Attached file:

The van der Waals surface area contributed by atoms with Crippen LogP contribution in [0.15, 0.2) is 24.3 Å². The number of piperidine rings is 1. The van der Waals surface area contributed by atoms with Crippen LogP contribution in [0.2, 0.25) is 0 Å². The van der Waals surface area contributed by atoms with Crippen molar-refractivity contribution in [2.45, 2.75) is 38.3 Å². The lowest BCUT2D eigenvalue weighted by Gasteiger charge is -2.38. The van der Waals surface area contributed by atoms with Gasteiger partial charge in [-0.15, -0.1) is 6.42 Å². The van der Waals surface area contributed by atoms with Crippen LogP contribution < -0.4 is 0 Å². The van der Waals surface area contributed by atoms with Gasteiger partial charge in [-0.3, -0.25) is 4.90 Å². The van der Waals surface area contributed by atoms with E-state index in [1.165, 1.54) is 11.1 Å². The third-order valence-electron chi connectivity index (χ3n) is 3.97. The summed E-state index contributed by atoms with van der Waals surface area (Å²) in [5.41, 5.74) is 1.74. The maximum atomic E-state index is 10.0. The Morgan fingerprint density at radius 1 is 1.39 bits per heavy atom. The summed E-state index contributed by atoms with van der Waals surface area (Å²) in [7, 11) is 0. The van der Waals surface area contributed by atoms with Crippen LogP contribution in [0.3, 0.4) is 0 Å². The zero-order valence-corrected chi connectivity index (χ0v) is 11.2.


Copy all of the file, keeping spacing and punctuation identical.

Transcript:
The van der Waals surface area contributed by atoms with Crippen LogP contribution in [0.15, 0.2) is 24.3 Å². The number of piperidine rings is 1. The van der Waals surface area contributed by atoms with Crippen LogP contribution in [0.2, 0.25) is 0 Å². The van der Waals surface area contributed by atoms with Crippen molar-refractivity contribution in [2.45, 2.75) is 38.3 Å². The lowest BCUT2D eigenvalue weighted by Gasteiger charge is -2.38. The van der Waals surface area contributed by atoms with Gasteiger partial charge in [-0.15, -0.1) is 6.42 Å². The van der Waals surface area contributed by atoms with Crippen LogP contribution < -0.4 is 0 Å². The van der Waals surface area contributed by atoms with Gasteiger partial charge in [-0.3, -0.25) is 4.90 Å². The van der Waals surface area contributed by atoms with E-state index in [1.165, 1.54) is 11.1 Å². The third-order valence-electron chi connectivity index (χ3n) is 3.97. The summed E-state index contributed by atoms with van der Waals surface area (Å²) in [5.41, 5.74) is 1.74. The maximum atomic E-state index is 10.0. The Morgan fingerprint density at radius 1 is 1.39 bits per heavy atom. The summed E-state index contributed by atoms with van der Waals surface area (Å²) in [7, 11) is 0. The van der Waals surface area contributed by atoms with Crippen LogP contribution in [0.3, 0.4) is 0 Å². The zero-order valence-corrected chi connectivity index (χ0v) is 11.2.